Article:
I believe few people actually have no control over their emotions, with the exception of people whose brains don’t process things in the expected way. If you struggle with depression, for instance, I don’t think that’s something you can simply decide to stop doing. But for most of us, our emotions are much more a choice that we think. There is science that proves when you make the effort to produce a smile, even a fake smile, the chemicals that get released in your brain are the same as the chemicals released when you smile from the heart. The brain can’t tell the difference. Act happy and you feel happier. Chemically. :)

      It’s not always comfortable to accept, but I think we have so much more control over the unfolding of our days and lives – through choice – than we imagine.

      And, just to be clear, I LOVE when we go off track here. I learn some of the best things on our side roads! xox

      • Karin December 9, 2013 at 6:11 am #

        You bring up a good point! Happiness = more happiness. The little things that bring a smile to our face can make a whole difference in our day.
        So maybe it is an unconscious thing, more than we realize. :)
        Funny how a little thing like a smile can change our whole perspective.

        • j December 11, 2013 at 11:04 pm #

          It is funny. And awesome. :)

  4. Lana Angel December 5, 2013 at 5:54 pm #

    Such a thoughtful, attitude-altering post – will definitely be reading it again.

    • j December 6, 2013 at 8:31 am #

      Thank you, Lana. This one was near and dear to me. Something I needed to work through. I’m glad it resonated with you.

  5. Clare Flourish December 6, 2013 at 7:53 am #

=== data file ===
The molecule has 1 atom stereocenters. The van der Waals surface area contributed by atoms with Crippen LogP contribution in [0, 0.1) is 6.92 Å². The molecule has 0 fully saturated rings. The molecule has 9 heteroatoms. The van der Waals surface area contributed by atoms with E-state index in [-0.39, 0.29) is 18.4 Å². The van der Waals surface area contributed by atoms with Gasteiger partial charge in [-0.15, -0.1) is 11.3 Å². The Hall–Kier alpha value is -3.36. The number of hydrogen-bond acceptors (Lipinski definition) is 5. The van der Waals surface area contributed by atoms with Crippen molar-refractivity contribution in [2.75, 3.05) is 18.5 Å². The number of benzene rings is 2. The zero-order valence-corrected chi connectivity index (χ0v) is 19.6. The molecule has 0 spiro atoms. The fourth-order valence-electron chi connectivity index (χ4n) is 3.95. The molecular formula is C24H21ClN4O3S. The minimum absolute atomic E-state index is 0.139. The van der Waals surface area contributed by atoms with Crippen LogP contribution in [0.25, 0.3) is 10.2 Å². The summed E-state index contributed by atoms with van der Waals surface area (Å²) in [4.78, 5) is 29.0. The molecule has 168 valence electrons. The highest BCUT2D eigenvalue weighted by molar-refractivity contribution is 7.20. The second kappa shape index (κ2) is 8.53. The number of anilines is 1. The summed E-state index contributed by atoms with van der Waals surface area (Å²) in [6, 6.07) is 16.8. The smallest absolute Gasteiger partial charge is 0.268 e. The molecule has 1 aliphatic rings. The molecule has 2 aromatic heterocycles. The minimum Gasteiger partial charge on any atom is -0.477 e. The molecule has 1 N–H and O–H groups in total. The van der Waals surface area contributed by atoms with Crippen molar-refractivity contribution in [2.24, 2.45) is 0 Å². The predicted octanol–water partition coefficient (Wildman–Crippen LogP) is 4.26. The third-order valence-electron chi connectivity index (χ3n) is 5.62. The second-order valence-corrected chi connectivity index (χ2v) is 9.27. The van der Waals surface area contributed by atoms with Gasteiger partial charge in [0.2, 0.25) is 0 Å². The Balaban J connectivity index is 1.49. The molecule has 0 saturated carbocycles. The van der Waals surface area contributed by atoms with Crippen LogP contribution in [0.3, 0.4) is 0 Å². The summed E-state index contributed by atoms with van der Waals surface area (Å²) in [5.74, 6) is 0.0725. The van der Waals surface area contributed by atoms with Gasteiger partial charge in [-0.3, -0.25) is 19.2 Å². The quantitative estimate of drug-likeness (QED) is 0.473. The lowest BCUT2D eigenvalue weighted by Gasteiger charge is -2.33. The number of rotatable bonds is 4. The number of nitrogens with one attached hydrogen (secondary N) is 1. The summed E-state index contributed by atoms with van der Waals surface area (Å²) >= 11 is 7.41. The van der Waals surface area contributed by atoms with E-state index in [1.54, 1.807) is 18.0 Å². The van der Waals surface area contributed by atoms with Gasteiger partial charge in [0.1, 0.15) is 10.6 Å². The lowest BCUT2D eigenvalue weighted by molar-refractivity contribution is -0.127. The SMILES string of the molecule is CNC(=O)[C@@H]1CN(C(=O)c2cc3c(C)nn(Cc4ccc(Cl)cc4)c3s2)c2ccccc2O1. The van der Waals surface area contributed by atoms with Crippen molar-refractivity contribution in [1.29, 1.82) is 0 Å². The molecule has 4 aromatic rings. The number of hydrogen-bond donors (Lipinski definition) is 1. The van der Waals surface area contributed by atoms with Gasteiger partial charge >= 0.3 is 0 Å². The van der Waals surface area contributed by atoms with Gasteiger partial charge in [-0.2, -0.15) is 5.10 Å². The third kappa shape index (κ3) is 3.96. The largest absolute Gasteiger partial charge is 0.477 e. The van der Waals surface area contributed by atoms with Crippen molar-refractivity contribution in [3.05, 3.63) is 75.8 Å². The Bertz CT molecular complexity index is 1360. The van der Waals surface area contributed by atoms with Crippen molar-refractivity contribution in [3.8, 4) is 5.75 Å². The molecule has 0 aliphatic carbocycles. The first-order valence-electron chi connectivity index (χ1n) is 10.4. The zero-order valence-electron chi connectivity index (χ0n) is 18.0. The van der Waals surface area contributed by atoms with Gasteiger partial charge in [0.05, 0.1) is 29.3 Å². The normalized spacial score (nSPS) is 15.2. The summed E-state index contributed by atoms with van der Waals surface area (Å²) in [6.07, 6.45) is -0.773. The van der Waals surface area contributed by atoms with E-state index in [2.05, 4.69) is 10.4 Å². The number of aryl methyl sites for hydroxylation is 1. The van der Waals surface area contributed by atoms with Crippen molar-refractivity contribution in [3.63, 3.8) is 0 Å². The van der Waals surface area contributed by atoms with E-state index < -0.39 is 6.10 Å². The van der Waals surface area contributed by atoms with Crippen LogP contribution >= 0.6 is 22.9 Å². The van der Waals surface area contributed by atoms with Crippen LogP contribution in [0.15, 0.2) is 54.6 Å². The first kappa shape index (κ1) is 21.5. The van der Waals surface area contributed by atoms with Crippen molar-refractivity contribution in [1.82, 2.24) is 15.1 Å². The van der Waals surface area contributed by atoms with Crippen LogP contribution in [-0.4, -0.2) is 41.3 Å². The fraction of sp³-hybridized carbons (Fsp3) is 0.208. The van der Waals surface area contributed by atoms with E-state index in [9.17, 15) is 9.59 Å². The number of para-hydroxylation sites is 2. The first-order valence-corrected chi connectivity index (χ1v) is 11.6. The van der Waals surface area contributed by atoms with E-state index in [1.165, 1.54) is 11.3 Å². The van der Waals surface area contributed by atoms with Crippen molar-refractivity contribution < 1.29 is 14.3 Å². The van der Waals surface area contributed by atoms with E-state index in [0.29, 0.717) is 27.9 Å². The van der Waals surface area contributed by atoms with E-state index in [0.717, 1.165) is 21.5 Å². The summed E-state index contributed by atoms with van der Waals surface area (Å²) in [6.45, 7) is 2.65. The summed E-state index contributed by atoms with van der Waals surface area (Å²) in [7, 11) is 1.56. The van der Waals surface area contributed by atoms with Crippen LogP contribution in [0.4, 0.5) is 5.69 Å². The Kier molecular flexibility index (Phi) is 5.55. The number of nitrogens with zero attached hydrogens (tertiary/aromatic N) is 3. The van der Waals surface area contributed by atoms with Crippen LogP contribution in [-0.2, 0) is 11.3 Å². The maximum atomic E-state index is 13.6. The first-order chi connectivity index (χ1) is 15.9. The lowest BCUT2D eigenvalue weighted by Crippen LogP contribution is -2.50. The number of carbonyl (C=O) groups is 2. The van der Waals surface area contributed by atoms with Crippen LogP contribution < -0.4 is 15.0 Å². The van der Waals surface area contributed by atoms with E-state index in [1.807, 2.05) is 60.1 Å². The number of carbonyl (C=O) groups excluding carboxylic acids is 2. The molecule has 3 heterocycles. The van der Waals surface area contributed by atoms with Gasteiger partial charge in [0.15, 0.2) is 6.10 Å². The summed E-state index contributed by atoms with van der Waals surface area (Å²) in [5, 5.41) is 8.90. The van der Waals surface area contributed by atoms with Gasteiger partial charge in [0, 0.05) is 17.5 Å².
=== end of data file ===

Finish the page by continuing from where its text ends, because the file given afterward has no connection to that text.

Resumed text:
Mmmm.

    I did a few open mic comedy sessions and one gig, for minorities. I then gave up.

    Indeed, make the choice to keep sending the stories despite rejection: and I need baby-steps towards such resilience. No-one is completely without resilience, and I may develop it. If that feels too much for me, I will see what I could start at to work up to it. x

  6. j December 6, 2013 at 8:37 am #

    Well, for what it’s worth, I sent my novel to six agents and then stopped because I didn’t feel tough enough to withstand the rejection (or silence as the case sometimes was). I may, at some point, jump back into that fray, but it wasn’t the right time for me then. And that decision has led me to some remarkable places – writing personal essays, drawing, painting, my Etsy store.

    Like you, I think I need to work on it, toughen up, get more and more brave, but I also think resilience (and success) takes many forms. :)

  7. juliafehrenbacher December 6, 2013 at 2:06 pm #

    Wow- there is so much good stuff here, J.

    This: “I have to say that it is a tiny bit daunting and a whole lot empowering to believe that choice lies at the heart of my reality, that my life is shaped not by the circumstances beyond my control but by the choices I make in response to and in spite of them.”

    pretty much says it all for me.